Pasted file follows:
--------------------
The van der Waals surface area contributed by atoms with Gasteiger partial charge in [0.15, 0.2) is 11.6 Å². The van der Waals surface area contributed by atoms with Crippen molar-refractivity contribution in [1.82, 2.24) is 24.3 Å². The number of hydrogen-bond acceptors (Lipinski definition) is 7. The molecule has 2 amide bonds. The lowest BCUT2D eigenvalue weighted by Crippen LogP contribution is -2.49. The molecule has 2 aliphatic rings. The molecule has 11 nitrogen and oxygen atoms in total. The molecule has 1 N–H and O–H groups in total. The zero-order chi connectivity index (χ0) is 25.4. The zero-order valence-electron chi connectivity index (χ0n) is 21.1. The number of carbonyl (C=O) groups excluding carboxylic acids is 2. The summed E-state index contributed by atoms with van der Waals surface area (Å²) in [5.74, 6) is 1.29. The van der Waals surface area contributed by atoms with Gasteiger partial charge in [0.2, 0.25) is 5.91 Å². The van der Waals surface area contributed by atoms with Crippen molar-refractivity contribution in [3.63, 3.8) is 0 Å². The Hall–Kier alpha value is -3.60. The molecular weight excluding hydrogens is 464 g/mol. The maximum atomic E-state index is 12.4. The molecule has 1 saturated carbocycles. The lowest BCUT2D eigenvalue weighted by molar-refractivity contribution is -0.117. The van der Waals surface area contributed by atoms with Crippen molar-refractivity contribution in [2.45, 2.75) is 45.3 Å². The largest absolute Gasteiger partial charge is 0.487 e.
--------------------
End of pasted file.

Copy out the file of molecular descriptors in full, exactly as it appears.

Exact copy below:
The van der Waals surface area contributed by atoms with Gasteiger partial charge in [0.15, 0.2) is 11.6 Å². The van der Waals surface area contributed by atoms with Crippen molar-refractivity contribution in [1.82, 2.24) is 24.3 Å². The number of hydrogen-bond acceptors (Lipinski definition) is 7. The molecule has 2 amide bonds. The lowest BCUT2D eigenvalue weighted by Crippen LogP contribution is -2.49. The molecule has 2 aliphatic rings. The molecule has 11 nitrogen and oxygen atoms in total. The molecule has 1 N–H and O–H groups in total. The zero-order chi connectivity index (χ0) is 25.4. The zero-order valence-electron chi connectivity index (χ0n) is 21.1. The number of carbonyl (C=O) groups excluding carboxylic acids is 2. The summed E-state index contributed by atoms with van der Waals surface area (Å²) in [5.74, 6) is 1.29. The van der Waals surface area contributed by atoms with Gasteiger partial charge in [0.2, 0.25) is 5.91 Å². The van der Waals surface area contributed by atoms with Crippen molar-refractivity contribution in [3.63, 3.8) is 0 Å². The Hall–Kier alpha value is -3.60. The molecular weight excluding hydrogens is 464 g/mol. The maximum atomic E-state index is 12.4. The molecule has 1 saturated carbocycles. The lowest BCUT2D eigenvalue weighted by molar-refractivity contribution is -0.117. The van der Waals surface area contributed by atoms with Crippen molar-refractivity contribution in [2.45, 2.75) is 45.3 Å². The largest absolute Gasteiger partial charge is 0.487 e.